During the early days of the Internet, special programming skills and a working knowledge of HyperText Markup Language (HTML) were required in order to create a website. A sudden demand for website development skills quickly inspired a model for do-it-yourself website design, which allowed the average layperson to create a website easily, quickly, and at no cost.
During the late 1990s-early 2000s, websites such as Angelfire and GeoCities offered free web space for those who wished to create a website completely on the Internet, without using programming software. These websites were often plagued with pop-up ads and large banner ads that enabled the host site to generate revenue, but became an annoyance and aesthetic issue with users. Websites such as Blogger then began offering free web space in blog form, featuring an even simpler content management system (CMS) that allowed users to create a website step–by-step. This type of CMS acts as a template to create a website, and features an easy-to-use interface that prompts the user to write text in various boxes, which feature buttons that automatically stylize text without HTML.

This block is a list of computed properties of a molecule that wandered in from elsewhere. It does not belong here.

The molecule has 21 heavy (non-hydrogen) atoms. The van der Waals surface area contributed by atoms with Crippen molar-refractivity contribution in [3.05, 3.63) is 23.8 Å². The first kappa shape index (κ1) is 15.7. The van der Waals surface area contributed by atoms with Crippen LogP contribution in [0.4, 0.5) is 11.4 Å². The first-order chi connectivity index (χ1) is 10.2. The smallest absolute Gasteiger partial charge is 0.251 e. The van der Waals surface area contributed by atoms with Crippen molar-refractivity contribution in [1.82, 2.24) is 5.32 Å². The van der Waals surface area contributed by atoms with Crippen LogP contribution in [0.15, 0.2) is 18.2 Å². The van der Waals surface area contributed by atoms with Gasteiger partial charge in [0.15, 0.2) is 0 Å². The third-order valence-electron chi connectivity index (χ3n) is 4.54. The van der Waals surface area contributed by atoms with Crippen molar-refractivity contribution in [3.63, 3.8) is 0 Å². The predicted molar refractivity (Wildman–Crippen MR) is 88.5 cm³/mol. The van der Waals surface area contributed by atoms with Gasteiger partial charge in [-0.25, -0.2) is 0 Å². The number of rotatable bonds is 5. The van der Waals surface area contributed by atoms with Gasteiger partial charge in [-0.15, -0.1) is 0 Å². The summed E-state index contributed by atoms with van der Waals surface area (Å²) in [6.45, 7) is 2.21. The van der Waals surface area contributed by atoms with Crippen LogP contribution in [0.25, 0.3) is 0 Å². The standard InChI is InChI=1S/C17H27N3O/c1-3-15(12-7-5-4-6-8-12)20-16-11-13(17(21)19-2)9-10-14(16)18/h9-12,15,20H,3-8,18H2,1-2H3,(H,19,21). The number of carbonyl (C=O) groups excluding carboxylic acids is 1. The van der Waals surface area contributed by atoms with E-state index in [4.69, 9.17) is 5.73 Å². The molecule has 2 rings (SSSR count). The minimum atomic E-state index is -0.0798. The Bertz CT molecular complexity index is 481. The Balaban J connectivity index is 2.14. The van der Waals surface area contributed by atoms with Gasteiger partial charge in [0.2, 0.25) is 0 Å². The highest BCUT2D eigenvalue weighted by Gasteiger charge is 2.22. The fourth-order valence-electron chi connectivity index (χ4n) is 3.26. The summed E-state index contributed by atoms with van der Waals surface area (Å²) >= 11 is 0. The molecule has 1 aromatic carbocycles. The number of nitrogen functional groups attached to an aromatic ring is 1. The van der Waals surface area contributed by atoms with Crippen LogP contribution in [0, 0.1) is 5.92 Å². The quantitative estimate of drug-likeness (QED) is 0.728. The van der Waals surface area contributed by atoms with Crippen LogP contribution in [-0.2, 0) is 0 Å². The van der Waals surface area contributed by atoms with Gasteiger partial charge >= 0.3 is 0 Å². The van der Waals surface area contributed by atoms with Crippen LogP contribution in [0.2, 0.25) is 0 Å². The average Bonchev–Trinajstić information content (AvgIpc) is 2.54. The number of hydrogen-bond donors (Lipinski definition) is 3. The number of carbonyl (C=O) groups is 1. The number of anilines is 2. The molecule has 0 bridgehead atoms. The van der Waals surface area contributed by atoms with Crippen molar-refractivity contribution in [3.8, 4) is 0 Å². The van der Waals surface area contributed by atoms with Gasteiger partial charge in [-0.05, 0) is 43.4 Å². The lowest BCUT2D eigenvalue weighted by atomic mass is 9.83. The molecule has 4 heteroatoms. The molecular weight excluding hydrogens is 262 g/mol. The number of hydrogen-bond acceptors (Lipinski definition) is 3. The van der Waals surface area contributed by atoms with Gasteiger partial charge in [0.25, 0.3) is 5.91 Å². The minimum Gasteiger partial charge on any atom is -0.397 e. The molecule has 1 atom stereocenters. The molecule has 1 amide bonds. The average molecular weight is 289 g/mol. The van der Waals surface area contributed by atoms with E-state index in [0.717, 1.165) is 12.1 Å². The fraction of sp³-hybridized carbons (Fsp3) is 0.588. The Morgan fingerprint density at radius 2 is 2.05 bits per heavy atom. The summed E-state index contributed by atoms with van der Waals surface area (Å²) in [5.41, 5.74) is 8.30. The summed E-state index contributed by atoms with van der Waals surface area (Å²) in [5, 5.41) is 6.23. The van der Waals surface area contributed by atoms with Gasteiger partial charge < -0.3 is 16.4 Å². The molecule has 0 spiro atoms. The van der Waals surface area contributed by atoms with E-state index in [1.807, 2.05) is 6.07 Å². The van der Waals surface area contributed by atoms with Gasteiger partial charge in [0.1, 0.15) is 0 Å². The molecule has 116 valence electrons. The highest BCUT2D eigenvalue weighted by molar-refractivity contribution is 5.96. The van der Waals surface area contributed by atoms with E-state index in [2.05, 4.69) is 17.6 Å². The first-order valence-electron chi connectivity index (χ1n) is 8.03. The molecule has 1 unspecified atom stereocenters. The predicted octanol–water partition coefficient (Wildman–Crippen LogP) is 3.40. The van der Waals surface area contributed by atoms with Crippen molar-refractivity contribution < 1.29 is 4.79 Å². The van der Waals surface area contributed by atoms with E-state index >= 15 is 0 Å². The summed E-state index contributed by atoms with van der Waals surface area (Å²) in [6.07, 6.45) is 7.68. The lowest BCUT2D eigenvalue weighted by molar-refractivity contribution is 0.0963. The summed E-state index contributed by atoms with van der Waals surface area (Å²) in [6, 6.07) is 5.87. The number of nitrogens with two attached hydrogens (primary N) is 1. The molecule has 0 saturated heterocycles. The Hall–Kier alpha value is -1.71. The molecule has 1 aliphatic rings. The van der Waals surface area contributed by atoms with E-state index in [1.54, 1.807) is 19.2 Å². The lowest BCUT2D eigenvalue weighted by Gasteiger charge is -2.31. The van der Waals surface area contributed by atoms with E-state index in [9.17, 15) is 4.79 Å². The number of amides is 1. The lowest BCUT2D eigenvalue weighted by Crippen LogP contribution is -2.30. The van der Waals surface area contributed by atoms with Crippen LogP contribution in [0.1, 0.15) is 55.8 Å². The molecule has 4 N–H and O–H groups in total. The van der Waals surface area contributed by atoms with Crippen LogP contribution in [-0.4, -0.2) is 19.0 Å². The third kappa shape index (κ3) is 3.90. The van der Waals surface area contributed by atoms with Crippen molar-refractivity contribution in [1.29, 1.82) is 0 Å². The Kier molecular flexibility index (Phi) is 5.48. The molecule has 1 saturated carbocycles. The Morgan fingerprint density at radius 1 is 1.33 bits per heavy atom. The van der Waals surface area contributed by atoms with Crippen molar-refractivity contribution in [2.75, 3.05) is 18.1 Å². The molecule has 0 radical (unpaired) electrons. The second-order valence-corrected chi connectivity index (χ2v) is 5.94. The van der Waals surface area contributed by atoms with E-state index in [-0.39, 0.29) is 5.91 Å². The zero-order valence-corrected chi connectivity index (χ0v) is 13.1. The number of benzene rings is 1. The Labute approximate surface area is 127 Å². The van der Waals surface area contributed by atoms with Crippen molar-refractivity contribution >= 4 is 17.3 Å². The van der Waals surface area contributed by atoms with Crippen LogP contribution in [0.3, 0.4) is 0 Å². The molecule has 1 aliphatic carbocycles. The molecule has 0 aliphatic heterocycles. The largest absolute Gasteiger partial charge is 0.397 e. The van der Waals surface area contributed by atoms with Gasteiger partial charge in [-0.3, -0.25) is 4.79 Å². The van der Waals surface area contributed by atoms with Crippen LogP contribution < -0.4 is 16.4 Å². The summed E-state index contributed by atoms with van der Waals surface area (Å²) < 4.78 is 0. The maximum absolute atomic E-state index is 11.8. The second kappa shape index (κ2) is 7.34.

Today’s free web hosting and building tools typically make the process to create a website as easy as possible. The main page of sites such as Blogger, WordPress and LiveJournal feature a prominently-placed button that encourages visitors to sign up and then prompts them to enter their names and email addresses. In addition to building their own websites, users also have the ability to monitor their website traffic, earn revenue through website advertisements, engage in e-commerce, and more. Users that don’t purchase a domain name separately from their free website host must choose a username which is then attached to the site’s default suffix; i.e. for Blogger, the full URL is: username.blogspot.com.
Professional website designers with knowledge of programming and coding typically use website administration software such as Microsoft Office FrontPage in order to create a website. With the help of such website software, a user is unrestricted by today’s standard blog design and layout, which features a long, scrolling page and links on the sidebar. Despite this greater creative freedom, the trend in modern website design is to feature a layout that is as clean as possible, with a primary focus on navigation and functionality.